Barclays is set to hire more than 100 graduates for full-time analyst jobs across Asia next year – but as application deadlines loom, competition for these places is fierce, says Yukiko Hiizumi, Asia Pacific lead of campus recruitment at the British bank.
Graduate applications for Barclays jobs remain open in Singapore until 15 November (they have closed in Hong Kong). You can still apply for a summer internship in both cities – the deadlines are 9 November and 31 December for Hong Kong and Singapore respectively.
We asked Hiizumi about the firm’s hiring plans for 2015 and how best to prepare if you’re a student or graduate applying for a Barclays job in Asia.
How many graduates are you hiring for 2015 analysts jobs in Asia? And how does that compare with your 2014 intake?
We aim to have a class of over 100 graduates across Asia to support our growing business across the globe. While the number remains flat on 2014, the spread of graduates across different countries continues to evolve – noteworthy locations are Singapore, Hong Kong, Tokyo and India. In Asia, we recruit across almost all business areas.
What’s the application rate like for these places?
The application process consists of a number of screening stages and at each stage a number of candidates are sifted out. Depending on business divisions, we would say on average 1% to 5% of total applicants get offers from us.
What about your hiring plans for 2015 summer internships in Asia?
Interns are direct candidates to the following year’s graduate programme. As we estimate a minimum of 70% intern conversion per year, we take a conservative approach in our intern numbers, which directly relate to the graduate class size in the next intake.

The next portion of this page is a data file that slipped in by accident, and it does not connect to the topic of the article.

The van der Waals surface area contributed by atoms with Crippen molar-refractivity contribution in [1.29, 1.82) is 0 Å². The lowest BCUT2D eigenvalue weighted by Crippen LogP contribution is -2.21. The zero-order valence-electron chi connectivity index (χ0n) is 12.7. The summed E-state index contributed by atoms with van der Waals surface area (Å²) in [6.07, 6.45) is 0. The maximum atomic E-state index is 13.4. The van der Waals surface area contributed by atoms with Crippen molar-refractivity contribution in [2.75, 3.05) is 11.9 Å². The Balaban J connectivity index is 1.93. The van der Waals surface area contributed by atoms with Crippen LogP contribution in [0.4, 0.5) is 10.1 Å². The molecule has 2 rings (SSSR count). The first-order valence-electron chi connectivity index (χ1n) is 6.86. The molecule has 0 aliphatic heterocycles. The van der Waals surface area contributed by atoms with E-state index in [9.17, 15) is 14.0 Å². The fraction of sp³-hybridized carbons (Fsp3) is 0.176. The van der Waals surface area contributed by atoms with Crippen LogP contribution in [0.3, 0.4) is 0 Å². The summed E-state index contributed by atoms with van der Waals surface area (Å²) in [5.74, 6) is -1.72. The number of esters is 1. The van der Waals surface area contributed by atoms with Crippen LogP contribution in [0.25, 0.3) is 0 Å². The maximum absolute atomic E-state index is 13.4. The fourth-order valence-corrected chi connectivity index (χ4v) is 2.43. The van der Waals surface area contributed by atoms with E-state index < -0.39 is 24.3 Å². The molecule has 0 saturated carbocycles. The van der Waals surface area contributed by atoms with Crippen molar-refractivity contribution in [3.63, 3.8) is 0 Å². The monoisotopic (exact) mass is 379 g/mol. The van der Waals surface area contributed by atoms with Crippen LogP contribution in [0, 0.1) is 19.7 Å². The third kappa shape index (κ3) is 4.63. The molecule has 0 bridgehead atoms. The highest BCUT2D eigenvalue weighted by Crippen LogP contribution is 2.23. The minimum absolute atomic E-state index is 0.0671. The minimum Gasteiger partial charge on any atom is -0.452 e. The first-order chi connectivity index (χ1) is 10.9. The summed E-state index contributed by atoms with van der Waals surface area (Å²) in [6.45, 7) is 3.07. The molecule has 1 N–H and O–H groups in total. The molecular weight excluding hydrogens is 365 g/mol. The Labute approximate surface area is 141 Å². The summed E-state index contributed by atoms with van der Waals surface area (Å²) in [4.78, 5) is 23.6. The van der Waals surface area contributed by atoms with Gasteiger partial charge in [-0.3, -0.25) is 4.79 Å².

What makes an internship at Barclays unique?
Our internships don’t just give students an opportunity to gain actual work experience, they present an opportunity for them to add value to the firm and build networks with senior management, which is very important for their careers. Throughout the internship, we place significant importance on providing structured training and development opportunities to broaden their knowledge of the industry, develop required technical skill-sets and enhance soft skills, including interpersonal skills.
What advice would you give to third-year students who haven’t completed an internship with you?
We’re always keen to know what differentiates you from your peer candidates and we normally review this via the list of your extra-curricular activities, which are normally at the bottom of your CV. One tip is to highlight activities that illustrate your leadership, social responsibility and team-work experience – these are extremely important at Barclays.
Do you favour any particular undergraduate degree courses?
We’re open to students across all academic disciplines. This enables us to recruit a diverse pool of candidates to enrich the organisation.
Do you recruit international candidates for graduate roles based in Singapore or Hong Kong?
While we accept applications from all candidates, we also need to be sensitive to various recruitment policies in the countries we operate within, such as the Fair Consideration Framework in Singapore.
What’s more important to you: excellent academics, prior internships, or fit with the firm’s values?
Definitely a combination of all three factors. While academics and internships reflect a candidate’s knowledge level and experience, it’s also critical that their values align to those of the company.
Describe the interview process for Barclays jobs in Asia
All candidates are assessed by senior representatives of respective business areas. Based on the role they are applying to, each candidate goes through different set of exercises such as strength-based interviews, group activities and individual case studies. Strength-based interviews consist of questions based on the strengths we expect graduates to have for each role. Group activities allow us to assess candidates’ leadership, teamworking, flexibility and problem-solving skills, while case studies reflect real-life cases at Barclays and are unique to each business.
How has the type of graduates you recruit in Asia changed over the past five years?
Many students are becoming adventurous and more experimental in their career options. We’re seeing more students who have spent a year or two on starting up their own business. We have also seen more students exploring career options which are not directly related to their academic qualifications. This is great for organisations as now students are bringing along a diverse pool of experience and perspectives.